I started with a metatarsal support and two crutches. This seemed to work for a short period of time, but after almost 12 weeks of elevation and rest as well as a confirmed diagnosis of Stage IV Freibergs Disease, I was advised some form of a walking boot may help me get around a bit easier while keeping the joint immobilised so as not to cause further discomfort or damage. I got my first boot in May 2014. This made it much easier for me to walk around, do errands and venture further than my house. Granted I still needed breaks, and it did not improve my pain in the slightest but to be honest I was just happy to be able to get out of my house and not worry about being doubled over by pain within the first ten minutes of walking. 

By December 2014, one year after my initial injury I had worn through three walking boots. I also use a crutch in addition to the boot because although the idea of the boot is that you can walk as normally as possible, I often found the boots were quite slippy on certain surfaces. For that reason, the crutch became my only assurance of stability in the event that my footing failed me. Also, walking boots have a significant platform to help with shock absorption. This means that the left (unaffected) side of my body was significantly lower than my right. By using the crutch I also assure that I am putting less pressure on my damaged foot and therefore use my dominant side to control my walking. 


Following the failure of my cortisone injection, I was prescribed an opiod analgesic drug. This drug is used to treat moderate to severe chronic pain. It works by targeting two different sets of pain receptors in the brain. It reduces the pain messages to the brain, while also boosting pain killing messages. It is also a slow release medication, meaning I can avail of up to twelve hours relief on good days. While this has been the best method I have tried for managing my pain so far, it also came with many side effects, most commonly including exhaustion and drowsiness.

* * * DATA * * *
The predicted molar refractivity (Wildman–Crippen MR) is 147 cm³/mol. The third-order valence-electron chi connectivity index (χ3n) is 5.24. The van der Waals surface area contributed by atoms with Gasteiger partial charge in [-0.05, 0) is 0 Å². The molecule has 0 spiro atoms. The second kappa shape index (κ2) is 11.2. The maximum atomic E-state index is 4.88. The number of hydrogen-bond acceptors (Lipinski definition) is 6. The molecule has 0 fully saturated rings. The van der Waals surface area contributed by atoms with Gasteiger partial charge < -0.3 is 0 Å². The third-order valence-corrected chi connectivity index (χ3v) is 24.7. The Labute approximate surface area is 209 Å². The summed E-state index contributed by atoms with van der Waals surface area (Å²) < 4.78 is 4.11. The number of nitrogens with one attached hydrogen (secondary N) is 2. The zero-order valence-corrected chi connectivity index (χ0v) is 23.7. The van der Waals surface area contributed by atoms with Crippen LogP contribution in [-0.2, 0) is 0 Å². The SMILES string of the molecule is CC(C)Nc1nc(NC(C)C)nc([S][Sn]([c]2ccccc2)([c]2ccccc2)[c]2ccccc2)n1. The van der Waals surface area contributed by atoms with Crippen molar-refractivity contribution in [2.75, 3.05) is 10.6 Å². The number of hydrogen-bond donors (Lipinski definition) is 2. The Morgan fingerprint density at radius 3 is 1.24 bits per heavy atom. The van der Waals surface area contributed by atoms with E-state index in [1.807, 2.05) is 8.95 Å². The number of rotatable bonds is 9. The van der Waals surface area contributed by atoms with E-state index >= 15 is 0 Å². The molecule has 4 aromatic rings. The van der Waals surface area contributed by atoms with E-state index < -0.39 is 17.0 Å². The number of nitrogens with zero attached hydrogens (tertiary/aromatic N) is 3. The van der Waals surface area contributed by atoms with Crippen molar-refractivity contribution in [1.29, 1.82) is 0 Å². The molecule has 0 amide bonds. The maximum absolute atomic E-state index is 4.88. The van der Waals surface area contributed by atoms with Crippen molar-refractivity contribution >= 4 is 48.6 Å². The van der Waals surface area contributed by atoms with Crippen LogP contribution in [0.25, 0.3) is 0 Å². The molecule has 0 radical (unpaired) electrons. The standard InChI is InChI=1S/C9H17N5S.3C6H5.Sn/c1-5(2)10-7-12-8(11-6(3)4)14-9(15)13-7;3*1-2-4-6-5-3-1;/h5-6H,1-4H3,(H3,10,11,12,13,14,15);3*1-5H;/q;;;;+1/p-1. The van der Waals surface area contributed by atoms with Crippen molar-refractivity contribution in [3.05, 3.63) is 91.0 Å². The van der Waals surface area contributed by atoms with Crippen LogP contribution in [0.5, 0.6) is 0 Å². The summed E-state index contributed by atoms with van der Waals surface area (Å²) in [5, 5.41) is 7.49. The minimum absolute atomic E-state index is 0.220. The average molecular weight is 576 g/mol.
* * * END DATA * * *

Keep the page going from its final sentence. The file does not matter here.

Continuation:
Taking this medication at night can either help me sleep or keep me wide awake, sometimes in a state of lucid dreaming so unfortunately my sleeping situation has not improved greatly. I often need naps through the day to help with my exhaustion. 


In addition to medication, I also try to maintain a healthy diet. I've found many times that binge eating junk food makes me feel sluggish and additionally more aware of my pain. I was both confused an interested by this so I done a little googling and came across several interesting facts about how our body manages pain when certain factors are added to our diet. For example, aspartame which is found in many diet sodas and sweeteners is actually part of a chemical group called exitotoxins which when consumed activate neurons associated with pain sensitivity. I found this incredibly interesting, especially since I am particularly fond of Coca Cola Zero, which for the past few months I have been subconsciously avoiding - opting for the standard sugary versions when the sweet too for mineral sodas gets the better of me. Is my body subconsciously aware that diet soda makes me more susceptible to my pain?

My journey to recovery has not even begun, but these are just some of the things I do to help me cope on a day to day basis. Have you ever suffered with a form of chronic pain? What did you do that you felt was invaluable to your comfort and / or recovery?